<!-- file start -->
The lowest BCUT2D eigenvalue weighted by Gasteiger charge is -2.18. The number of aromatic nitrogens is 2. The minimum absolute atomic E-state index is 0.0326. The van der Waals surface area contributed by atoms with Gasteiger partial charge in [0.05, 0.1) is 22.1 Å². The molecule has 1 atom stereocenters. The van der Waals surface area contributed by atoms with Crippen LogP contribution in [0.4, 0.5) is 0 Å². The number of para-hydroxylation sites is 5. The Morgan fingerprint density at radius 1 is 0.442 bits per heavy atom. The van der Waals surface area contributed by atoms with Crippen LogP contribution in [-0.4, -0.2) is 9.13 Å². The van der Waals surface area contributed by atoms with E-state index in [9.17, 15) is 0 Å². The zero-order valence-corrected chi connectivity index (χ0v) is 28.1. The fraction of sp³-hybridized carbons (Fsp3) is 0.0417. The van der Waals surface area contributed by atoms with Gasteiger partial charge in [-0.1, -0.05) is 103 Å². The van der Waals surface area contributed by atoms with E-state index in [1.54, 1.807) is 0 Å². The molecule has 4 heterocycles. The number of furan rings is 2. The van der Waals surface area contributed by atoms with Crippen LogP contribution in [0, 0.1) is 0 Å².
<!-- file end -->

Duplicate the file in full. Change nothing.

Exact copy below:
The lowest BCUT2D eigenvalue weighted by Gasteiger charge is -2.18. The number of aromatic nitrogens is 2. The minimum absolute atomic E-state index is 0.0326. The van der Waals surface area contributed by atoms with Gasteiger partial charge in [0.05, 0.1) is 22.1 Å². The molecule has 1 atom stereocenters. The van der Waals surface area contributed by atoms with Crippen LogP contribution in [0.4, 0.5) is 0 Å². The number of para-hydroxylation sites is 5. The Morgan fingerprint density at radius 1 is 0.442 bits per heavy atom. The van der Waals surface area contributed by atoms with Crippen LogP contribution in [-0.4, -0.2) is 9.13 Å². The van der Waals surface area contributed by atoms with E-state index in [9.17, 15) is 0 Å². The zero-order valence-corrected chi connectivity index (χ0v) is 28.1. The fraction of sp³-hybridized carbons (Fsp3) is 0.0417. The van der Waals surface area contributed by atoms with Gasteiger partial charge in [-0.1, -0.05) is 103 Å². The van der Waals surface area contributed by atoms with E-state index in [1.54, 1.807) is 0 Å². The molecule has 4 heterocycles. The number of furan rings is 2. The van der Waals surface area contributed by atoms with Crippen LogP contribution in [0, 0.1) is 0 Å².